A Physiotherapist's Guide to Training for Running - Part 1


Getting started


I am a Senior Musculoskeletal Physiotherapist, and I have been a serious runner for many years, dating back to my first London marathon as a 3rd year Physiotherapy student in 2002. I do have to admit to the odd injury and niggle, but from my run experience and professional training I have the knowledge and skills to help my fellow athletes to keep injury at bay and continue to enjoy the many benefits of running.

Here, I will guide you through my advice to train for a long-distance event (half-marathon, marathon or ultra) whilst reducing your chances of injury and achieving your goals.

What you need to start with


The first thing you really need to get started is motivation. If the motivation and drive to achieve a goal is there, the rest will fit into place. My feeling has always been that anyone (within reason) can run a marathon, and many people who cross the finish line would never have believed that they could have done it even a few months prior to this. There are many reasons why the motivation might be there; from having a personal bucket list, doing it for charity or aiming for a PB.

Good base fitness

If you are looking to run long, then the body needs time to adapt to this. A typical marathon programme might be 12-weeks, but you need to start before this if you want to do well and reduce the risk of overuse injury. The base can come from a mixture of running, cycling and walking, as this allows the body to gradually adapt. If you already have a good running background behind you and are looking to do longer distances then work to the principal of the 10% rule – you should look to increase your training volume by no more than 10% from the previous week.  

A Training Plan

You are much more likely to succeed if you have a clear run training plan from the outset. There are plenty of free resources online (https://www.asics.com/gb/en-gb/running-advice/marathon-training-plan/) which can be used directly or adapted to your weekly schedule. A plan has to fit around your other commitments, including work and family. I recommend taking the basis of a prescribed one, and then adapting it to fit in with what you think you can achieve each week.

Strength & Conditioning

A key component to a successful training programme for running is the inclusion of regular strength and conditioning exercises. This is important to maintain good posture and form; reduce tightness and limit your risk of injury. Strength exercises are important to prepare your body for the demands of longer runs.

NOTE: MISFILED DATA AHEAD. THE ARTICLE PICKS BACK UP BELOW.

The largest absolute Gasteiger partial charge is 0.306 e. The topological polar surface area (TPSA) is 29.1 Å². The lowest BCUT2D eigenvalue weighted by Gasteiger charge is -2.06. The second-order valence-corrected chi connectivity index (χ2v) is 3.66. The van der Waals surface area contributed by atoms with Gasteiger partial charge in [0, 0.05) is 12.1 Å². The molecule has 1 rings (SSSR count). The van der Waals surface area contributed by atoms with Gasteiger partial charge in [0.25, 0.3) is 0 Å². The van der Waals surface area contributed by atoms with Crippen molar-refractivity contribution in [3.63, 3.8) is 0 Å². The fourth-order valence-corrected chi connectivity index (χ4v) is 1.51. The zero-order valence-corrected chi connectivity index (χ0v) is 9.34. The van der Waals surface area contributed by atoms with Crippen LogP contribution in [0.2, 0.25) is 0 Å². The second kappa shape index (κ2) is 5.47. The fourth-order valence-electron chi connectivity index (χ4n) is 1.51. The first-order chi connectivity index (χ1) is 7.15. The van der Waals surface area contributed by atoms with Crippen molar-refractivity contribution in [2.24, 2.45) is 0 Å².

There is good evidence that strength training is effective at increasing short and long duration endurance capacity in untrained, well trained and highly trained top-level endurance athletes (Aagaard 2012).  A recent review found that strength training improved running economy by 2-8% and time trial performance by 2-5%.

A good variety of exercises is important, which cover balance (proprioception), strength and flexibility. It is recommended to speak to a Physiotherapist about which exercises might be the best for you to perform. A Physiotherapist who understands the nature and demands of your running goals is highly recommended. The White House run a weekly strength and conditioning class specifically for runners, led by a Senior Physiotherapist with run specialism training. Look out for further articles offering ideas on some great run specific exercises to try.


As you increase run training it is common to get an increase in muscle tightness, as the muscles have less time to recover between training sessions. The White House Physiotherapy clinic has highly skilled massage therapists at the clinic, to help you release any tension that builds up. A regular sports massage can go a long way in keeping you on the right track. Self-massage using massage balls and foam rollers brings excellent regular release as well. I highly recommend the vibrating ball from Pulse roll (https://pulseroll.com/product/singleball/) for those who are familiar with self-release and feel benefit from strong massage.


These tips provide a great starting point as you enter the realms of long-distance training. By making a weekly training plan with time scheduled for running, cross training (other sports & walking), strength & conditioning training and time for massage you will find that you have ticked off most of the points in one clean sweep, and this will go a long way to help with your motivation towards your running goals.

If you have any queries after reading this, then why not book a Remote Physiotherapy Consultation with me by clicking here. I also offer Run screening assessments which are an excellent way to review your body and reduce your risk of injury.

Look out for further articles of mine on running. These will include why now is the perfect time to start marathon training, Strength & Conditioning exercise ideas and what to do if injury occurs.

Steve Canning

Clinical Director & Senior Physiotherapist

Steve is the Clinical Director and a Senior Physiotherapist at the White House clinic and has worked at the clinic since 2005. He qualified with a BSc in Physiotherapy from Sheffield Hallam University in 2002.

Steve Canning

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